Managing economic risk in Asia: A strategy for Australia

Barry Sterland’s new Lowy Analysis explores the possibility of a future economic crisis in our region – this is not today’s problem, but something we should be prepared for. The paper benefits from his years of experience in the Australian Treasury and the International Monetary Fund. It sets out the weaknesses demonstrated by the historical experience, judges that things are much better now, and argues the case for further improvements.

Sterland makes the sensible case for the centrality of the IMF in any crisis management preparations. The Fund has the experience, expertise and objectivity to play a central role. But this may not be enough.

First, the next crisis might not be caused by external-sector problems which is the type the IMF has traditionally faced. In the days when most exchange rates were fixed, crises often took the form of current account unsustainability. More recently, with most exchange rates floating, the problem has been volatile capital flows: excessive inflows followed by sudden reversals, such as the 1994 Mexican Crisis and the 1997 Asian Crisis. But economies can get into trouble for reasons which don’t fit the IMF crisis protocols. The Fund was largely irrelevant in the 2008 financial crisis. It’s hard to see a key role for the fund if China’s financial sector gets into serious trouble or Japan’s huge government debt proves unsustainable (although in both cases the spill-over onto other countries might see a role for the Fund).

Second, in those cases where the problem does originate in the external sector, the Fund’s resources are quite modest, considering the size of current global capital flows. The Greek rescue in 2010 illustrates that even a small country can require far more support than the Fund can provide (its contribution is just over 10% of the total, with the bulk of the funding coming from the European Commission and European Central Bank). Asian economies’ own reserves-holdings are far greater than the Fund drawings that might be available to them in a crisis. Indonesia, for example, has reserves four times its potential IMF drawings.

There are additional resources potentially available – from the Chiang Mai Initiative Multilateralization (CMIM) and various other bilateral arrangements, set out in Table 2 of Sterland’s paper. However the formidable operational problems of coordinating these different sources have not yet been settled.

Third, even 20 years after the Asian financial crisis, memories of the Fund’s errors still rankle. Perhaps if a crisis is serious enough, a country in trouble would have to bear the political cost of going cap-in-hand to the Fund, but by that stage the crisis would be way beyond low-cost solutions. Speed is of the essence in responding to a crisis. The stigma of 1997 will prevent the Fund from being in the forefront of the response.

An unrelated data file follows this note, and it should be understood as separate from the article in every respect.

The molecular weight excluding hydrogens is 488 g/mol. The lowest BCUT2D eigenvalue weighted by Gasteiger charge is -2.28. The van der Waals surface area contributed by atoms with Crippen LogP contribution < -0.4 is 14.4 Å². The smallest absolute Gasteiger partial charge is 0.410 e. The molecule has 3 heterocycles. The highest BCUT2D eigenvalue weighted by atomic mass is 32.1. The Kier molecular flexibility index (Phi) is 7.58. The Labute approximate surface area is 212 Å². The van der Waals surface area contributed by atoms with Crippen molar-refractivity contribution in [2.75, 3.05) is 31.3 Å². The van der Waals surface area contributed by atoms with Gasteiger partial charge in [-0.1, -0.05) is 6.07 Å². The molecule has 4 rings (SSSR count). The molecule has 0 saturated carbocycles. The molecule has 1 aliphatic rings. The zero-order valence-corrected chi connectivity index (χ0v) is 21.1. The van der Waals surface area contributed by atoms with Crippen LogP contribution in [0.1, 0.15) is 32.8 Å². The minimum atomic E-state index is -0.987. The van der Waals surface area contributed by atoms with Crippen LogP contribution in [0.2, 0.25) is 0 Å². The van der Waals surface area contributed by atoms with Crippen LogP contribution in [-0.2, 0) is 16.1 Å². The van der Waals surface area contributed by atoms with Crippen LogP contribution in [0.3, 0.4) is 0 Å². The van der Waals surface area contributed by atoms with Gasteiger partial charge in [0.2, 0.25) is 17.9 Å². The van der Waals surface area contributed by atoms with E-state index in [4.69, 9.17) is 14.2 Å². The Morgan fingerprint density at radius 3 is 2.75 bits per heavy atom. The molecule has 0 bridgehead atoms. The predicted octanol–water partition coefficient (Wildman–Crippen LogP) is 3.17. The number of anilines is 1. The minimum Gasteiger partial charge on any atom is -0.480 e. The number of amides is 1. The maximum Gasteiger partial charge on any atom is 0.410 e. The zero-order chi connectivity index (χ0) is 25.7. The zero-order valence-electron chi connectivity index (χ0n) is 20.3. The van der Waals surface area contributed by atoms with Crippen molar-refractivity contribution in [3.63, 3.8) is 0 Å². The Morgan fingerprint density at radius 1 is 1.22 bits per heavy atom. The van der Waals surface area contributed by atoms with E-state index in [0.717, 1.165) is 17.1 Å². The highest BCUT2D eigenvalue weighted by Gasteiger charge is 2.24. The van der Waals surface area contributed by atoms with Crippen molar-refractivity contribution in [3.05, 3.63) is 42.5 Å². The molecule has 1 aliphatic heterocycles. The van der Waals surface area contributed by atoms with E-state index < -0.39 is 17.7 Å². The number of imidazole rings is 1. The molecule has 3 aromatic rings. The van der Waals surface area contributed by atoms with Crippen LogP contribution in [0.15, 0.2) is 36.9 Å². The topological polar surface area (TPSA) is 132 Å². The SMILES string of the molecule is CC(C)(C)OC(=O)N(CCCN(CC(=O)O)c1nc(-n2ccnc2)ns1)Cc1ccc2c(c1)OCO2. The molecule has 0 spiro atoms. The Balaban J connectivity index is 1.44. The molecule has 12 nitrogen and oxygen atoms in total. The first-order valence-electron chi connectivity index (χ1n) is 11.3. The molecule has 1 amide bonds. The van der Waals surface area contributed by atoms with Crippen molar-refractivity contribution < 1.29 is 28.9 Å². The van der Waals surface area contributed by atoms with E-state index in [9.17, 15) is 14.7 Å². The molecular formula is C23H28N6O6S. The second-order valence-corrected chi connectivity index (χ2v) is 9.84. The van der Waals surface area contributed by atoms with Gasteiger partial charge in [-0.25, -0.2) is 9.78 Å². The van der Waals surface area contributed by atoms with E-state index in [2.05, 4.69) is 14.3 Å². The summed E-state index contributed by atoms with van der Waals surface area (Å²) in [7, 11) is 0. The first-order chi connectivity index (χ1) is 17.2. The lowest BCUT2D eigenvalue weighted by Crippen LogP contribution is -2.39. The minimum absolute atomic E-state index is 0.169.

Keeping the focus just on external-sector crises, what more might be done? Prevention, of course, is better than cure. Much more active capital-flow management would reduce the likelihood of crisis. The Fund has come a long way in acknowledging a role for capital-flow management, but still sees this as being at the very bottom of the policy toolbox, to be used only when all other measures have failed. This lukewarm acceptance needs to be replaced by extensive exploration in policy papers of all the operational issues involved, to make it clear that the Fund endorses such policies. Pre-crisis, what types of foreign inflows have the best risk/benefit trade-off, and what can be done to tip the mix of inflows to favour these? What domestic borrowers are likely to attract stable foreign inflows and which borrowers are the most likely to get into trouble? What are the most effective forms of capital-flow management?

If the crisis does arrive and, as suggested above, there is not enough assistance to fund the outflow, what next? The answer in 1997 was that GDP had to fall far enough to turn the current account deficit into a surplus big enough to fund the outflow. This is, to say the least, not ideal.

The better answer is to take measures which reduce the volume of crisis outflow. A temporary stand-still on foreign capital outflow is enough to solve a liquidity crisis. This was the measure taken, belatedly, in the case of South Korea in 1997. Where the foreign debt is unsustainable, the amount has to be reduced with a ‘bail-in’ of creditors, reducing the size of the liabilities through a ‘haircut’. This was the still-incomplete response in Greece, again arrived at only after a two-year delay which made matters much worse.

This type of response is hardly novel, but has often been resisted, including by the Fund. At the August 1997 donors’ meeting, Fund Deputy Managing Director Sugisaki, chairing the meeting, specifically banned discussion of this possibility, whether because of Fund doctrine at the time or to help Japanese creditor banks. In 2010, pressure from European authorities prevented a timely bail-in of Greek creditors.

Morris Goldstein summed this up in his post-mortem of the Asian crisis: